“In his flesh,” says St. Paul––who might, after all, be the patron saint of gay liberation–– “he has broken down the dividing wall between us, that he might create in himself one new humanity, through the cross.”

Our mission is to give thanks. Because liberation doesn’t depend on our individual goodness or pride. It doesn’t depend on our rights or status in the world. It comes from Christ Jesus, who restores us all into his one body: gay and straight, Jew and Greek, slave and free, male and female.

This body suffers scandalously. It loves foolishly. And it frees us, eternally.

Sara Miles is the author of Take This Bread: A Radical and Jesus Freak: Feeding Healing Raising the Dead. She is Director of Ministry at St. Gregory of Nyssa Episcopal Church in San Francisco.


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Gary Paul Gilbert

Donald, I feel uncomfortable with the word “pride” because groups who are always being asked to wait for the institutional church to get its act together and treat them like everybody else are usually the ones who are asked to submit to the status quo. Women and LGBTs are good examples. The current Presiding Bishop when she first came into office asked that LGBTs patiently accept being at the foot of the cross.

Likewise, the word “love” doesn’t work for me because it is often about control. It seems too tribal.

The notion of equal protection seems a better way of looking at injustice because no matter who the disfavored group generally the same arguments will be advanced to protect them from the majority. Working on one issue serves as a precedent for other issues.

Thank you, Christopher, I find your argument that Christianity and a discourse of rights need not be mutually exclusive. At its most basic, a trinitarian approach stresses that one gets one’s identity through relations to others, so that one cannot separate oneself. A person must neither be split off nor fused with others. Coldness versus smothering are the extremes in parenting therapists are familiar with. The charge of docetism, at least structurally, seems appropriate. A church which denies its concrete relations with people is not very incarnational. Yes, Tobias, theosis is a term which comes up in my mind too for another way of looking at things as in the Athanasian creed: “One, not by conversion of the Godhead into flesh but by taking of the Manhood into God;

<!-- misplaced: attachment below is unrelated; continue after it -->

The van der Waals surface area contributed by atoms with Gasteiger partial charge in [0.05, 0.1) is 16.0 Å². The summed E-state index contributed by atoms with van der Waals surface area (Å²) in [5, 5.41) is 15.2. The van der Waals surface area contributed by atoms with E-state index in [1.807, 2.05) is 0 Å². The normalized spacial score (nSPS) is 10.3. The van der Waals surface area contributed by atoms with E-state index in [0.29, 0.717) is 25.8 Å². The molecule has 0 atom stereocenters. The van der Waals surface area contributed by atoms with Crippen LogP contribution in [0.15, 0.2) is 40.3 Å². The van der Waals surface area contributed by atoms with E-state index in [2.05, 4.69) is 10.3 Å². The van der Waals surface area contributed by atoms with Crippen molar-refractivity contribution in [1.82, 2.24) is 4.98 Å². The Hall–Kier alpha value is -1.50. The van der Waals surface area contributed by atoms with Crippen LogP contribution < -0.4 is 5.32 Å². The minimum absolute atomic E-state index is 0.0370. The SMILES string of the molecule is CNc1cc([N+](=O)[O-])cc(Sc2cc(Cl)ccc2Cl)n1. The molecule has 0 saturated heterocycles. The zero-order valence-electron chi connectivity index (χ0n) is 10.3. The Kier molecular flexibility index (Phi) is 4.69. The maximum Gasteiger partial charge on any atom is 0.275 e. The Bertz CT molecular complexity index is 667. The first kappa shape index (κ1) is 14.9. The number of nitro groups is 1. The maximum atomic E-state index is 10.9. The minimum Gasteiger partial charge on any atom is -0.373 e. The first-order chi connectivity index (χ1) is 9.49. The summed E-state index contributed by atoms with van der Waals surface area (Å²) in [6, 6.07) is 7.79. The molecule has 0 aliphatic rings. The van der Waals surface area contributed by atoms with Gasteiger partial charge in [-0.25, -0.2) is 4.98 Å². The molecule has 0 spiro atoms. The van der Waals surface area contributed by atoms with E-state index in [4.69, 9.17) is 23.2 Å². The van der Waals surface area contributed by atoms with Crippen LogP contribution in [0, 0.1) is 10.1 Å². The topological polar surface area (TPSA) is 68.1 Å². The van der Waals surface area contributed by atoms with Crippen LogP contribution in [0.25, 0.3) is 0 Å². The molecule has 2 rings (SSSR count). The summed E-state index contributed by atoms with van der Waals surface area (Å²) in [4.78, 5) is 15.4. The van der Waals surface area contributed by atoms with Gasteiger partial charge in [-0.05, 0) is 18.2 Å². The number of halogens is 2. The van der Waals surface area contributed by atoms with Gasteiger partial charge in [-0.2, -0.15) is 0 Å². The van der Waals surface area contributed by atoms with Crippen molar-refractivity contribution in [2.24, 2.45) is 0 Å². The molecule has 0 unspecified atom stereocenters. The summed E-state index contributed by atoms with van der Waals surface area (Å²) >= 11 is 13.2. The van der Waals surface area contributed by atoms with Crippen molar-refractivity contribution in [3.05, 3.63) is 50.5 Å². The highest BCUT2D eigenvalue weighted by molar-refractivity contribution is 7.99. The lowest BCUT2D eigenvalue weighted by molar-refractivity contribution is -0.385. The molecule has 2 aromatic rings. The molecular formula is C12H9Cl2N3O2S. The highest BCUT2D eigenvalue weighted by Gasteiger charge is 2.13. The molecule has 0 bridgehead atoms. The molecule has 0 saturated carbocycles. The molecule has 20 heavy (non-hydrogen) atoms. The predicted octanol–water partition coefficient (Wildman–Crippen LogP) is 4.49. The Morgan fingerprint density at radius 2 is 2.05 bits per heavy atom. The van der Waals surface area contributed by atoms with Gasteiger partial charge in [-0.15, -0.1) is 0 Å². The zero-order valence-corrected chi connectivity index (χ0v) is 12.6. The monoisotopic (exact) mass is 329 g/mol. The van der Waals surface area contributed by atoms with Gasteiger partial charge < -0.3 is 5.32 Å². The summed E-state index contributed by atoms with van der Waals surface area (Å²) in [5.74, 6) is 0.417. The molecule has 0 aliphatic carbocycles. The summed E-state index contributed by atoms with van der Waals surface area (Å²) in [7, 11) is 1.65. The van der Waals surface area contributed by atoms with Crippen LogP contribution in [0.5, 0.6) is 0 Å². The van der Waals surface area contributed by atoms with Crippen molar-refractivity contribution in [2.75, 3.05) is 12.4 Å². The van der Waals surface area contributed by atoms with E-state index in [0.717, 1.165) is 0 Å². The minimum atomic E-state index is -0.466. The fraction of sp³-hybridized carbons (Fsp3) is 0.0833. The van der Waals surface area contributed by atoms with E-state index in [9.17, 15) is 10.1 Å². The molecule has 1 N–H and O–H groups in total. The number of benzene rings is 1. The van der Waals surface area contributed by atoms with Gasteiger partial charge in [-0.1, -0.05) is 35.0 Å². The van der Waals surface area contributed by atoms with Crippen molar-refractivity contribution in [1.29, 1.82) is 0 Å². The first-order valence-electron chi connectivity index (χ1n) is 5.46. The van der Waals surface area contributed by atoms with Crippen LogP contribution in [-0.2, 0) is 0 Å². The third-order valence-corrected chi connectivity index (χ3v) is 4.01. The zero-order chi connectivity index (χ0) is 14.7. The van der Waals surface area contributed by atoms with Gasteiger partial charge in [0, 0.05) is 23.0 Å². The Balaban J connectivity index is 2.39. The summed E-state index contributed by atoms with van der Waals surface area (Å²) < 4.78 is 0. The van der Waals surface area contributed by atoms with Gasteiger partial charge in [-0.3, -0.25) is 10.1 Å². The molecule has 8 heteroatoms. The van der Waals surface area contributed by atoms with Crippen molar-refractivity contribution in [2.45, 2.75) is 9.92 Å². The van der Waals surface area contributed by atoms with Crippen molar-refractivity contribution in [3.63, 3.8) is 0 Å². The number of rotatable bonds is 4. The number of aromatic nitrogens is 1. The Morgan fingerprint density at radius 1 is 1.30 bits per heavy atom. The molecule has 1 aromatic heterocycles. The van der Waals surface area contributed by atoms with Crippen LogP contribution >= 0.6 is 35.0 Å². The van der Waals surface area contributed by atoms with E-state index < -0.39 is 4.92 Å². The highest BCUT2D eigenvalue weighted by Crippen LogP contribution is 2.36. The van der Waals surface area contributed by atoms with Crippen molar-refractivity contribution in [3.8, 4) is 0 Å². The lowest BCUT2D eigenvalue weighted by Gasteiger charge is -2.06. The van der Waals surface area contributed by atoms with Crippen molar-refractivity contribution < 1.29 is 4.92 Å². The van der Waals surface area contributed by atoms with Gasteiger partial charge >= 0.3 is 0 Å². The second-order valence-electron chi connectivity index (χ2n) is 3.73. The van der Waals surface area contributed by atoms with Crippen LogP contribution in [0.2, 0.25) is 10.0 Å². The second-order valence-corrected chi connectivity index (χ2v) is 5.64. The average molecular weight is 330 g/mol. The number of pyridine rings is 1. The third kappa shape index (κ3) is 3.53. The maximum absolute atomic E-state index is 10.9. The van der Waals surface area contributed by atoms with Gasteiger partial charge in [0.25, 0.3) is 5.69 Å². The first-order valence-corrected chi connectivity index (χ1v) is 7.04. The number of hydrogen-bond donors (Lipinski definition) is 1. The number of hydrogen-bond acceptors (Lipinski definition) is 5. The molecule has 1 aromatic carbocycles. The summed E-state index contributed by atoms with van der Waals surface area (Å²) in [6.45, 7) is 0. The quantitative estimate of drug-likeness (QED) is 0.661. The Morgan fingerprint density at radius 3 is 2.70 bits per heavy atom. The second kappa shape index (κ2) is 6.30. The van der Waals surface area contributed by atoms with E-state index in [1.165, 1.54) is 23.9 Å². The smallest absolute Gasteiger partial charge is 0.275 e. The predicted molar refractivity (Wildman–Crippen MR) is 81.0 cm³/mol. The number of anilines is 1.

One altogether; not by confusion of Substance, but by unity of Person.

One altogether; not by confusion of Substance, but by unity of Person.”

I am more comfortable with a nonreligious language but the rhetorical structures in this notion of oneness appeal to me.

Gary Paul Gilbert

tobias haller

Thanks, Christopher. I see our theosis as the point of Christ’s kenosis. We are baptized in him in a death like his, which makes us “worthy to stand” in God’s presence and live a life like his. This is the “pride” of deep engagement with who you are in a world that is, our little share of the great I AM. The thought is ironically humbling, but I think that’s the point. We are fearfully and wonderfully made, and even more fearfully and wonderfully redeemed.

Christopher Evans

Gosh darn it if Rowan Williams hasn’t done us a very large disfavor, and now we’re buying it hook, line, and sinker while we play church games and avoid the fact that Anglican Christianity is in several parts of the world a primary and vicious persecutor of sexual and gender minorities, and in other parts negates our persons and relationships and lives in myriad ways.

Williams and folks here seem to have mistaken the unbounded and infinite love of God on the level of the Trinity to the necessity of love being concrete for us because we are finite and limited. There seems to be an over-realized eschatology at play here, mistaking abundance of grace and love for the reality of living in finite and limited creation, where rights and responsibilities speak precisely to how we are with one another in Christlike ways as creatures.

The division of love and rights and responsibilities in our finite and limited world looks to me like a form of ecclesiastical docetism that wants to avoid the concrete shapes that love actually takes, divorcing the Church from its being witness to the Word precisely in our social worlds, and failing the Church by not providing the Church with a theological rationale for its own self- and internal- criticism where it fails members of Christ’s own Body.